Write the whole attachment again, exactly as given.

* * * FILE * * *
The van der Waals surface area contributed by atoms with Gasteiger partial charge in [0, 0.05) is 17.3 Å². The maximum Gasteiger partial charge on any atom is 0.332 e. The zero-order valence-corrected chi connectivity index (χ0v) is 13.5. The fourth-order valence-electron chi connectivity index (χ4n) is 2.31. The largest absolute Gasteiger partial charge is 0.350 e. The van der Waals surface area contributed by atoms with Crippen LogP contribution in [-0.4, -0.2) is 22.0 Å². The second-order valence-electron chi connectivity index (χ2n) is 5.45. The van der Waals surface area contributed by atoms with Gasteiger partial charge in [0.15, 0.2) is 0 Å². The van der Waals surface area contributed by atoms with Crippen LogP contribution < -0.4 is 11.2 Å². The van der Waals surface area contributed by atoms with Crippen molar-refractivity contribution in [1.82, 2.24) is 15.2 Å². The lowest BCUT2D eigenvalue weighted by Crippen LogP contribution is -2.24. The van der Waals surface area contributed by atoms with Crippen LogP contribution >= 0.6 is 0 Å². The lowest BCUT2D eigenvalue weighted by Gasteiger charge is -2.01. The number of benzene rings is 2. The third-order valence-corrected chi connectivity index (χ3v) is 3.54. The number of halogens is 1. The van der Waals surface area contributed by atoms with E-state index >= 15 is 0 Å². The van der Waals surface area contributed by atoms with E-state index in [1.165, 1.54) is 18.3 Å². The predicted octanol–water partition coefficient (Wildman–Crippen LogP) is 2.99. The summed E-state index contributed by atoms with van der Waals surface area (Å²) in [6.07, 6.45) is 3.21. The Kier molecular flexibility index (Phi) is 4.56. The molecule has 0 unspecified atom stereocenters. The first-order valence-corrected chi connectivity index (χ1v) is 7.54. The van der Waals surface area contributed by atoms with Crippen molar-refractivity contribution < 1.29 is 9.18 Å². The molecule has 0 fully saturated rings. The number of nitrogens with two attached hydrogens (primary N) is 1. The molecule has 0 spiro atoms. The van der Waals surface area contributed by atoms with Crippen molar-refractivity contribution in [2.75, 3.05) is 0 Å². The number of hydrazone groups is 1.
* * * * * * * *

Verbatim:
The van der Waals surface area contributed by atoms with Gasteiger partial charge in [0, 0.05) is 17.3 Å². The maximum Gasteiger partial charge on any atom is 0.332 e. The zero-order valence-corrected chi connectivity index (χ0v) is 13.5. The fourth-order valence-electron chi connectivity index (χ4n) is 2.31. The largest absolute Gasteiger partial charge is 0.350 e. The van der Waals surface area contributed by atoms with Crippen LogP contribution in [-0.4, -0.2) is 22.0 Å². The second-order valence-electron chi connectivity index (χ2n) is 5.45. The van der Waals surface area contributed by atoms with Gasteiger partial charge in [0.15, 0.2) is 0 Å². The van der Waals surface area contributed by atoms with Crippen LogP contribution < -0.4 is 11.2 Å². The van der Waals surface area contributed by atoms with Crippen molar-refractivity contribution in [1.82, 2.24) is 15.2 Å². The lowest BCUT2D eigenvalue weighted by Crippen LogP contribution is -2.24. The van der Waals surface area contributed by atoms with Crippen LogP contribution >= 0.6 is 0 Å². The lowest BCUT2D eigenvalue weighted by Gasteiger charge is -2.01. The number of benzene rings is 2. The third-order valence-corrected chi connectivity index (χ3v) is 3.54. The number of halogens is 1. The van der Waals surface area contributed by atoms with E-state index >= 15 is 0 Å². The van der Waals surface area contributed by atoms with E-state index in [1.165, 1.54) is 18.3 Å². The predicted octanol–water partition coefficient (Wildman–Crippen LogP) is 2.99. The summed E-state index contributed by atoms with van der Waals surface area (Å²) in [6.07, 6.45) is 3.21. The Kier molecular flexibility index (Phi) is 4.56. The molecule has 0 unspecified atom stereocenters. The first-order valence-corrected chi connectivity index (χ1v) is 7.54. The van der Waals surface area contributed by atoms with Crippen molar-refractivity contribution < 1.29 is 9.18 Å². The molecule has 0 fully saturated rings. The number of nitrogens with two attached hydrogens (primary N) is 1. The molecule has 0 spiro atoms. The van der Waals surface area contributed by atoms with Crippen molar-refractivity contribution in [2.75, 3.05) is 0 Å². The number of hydrazone groups is 1.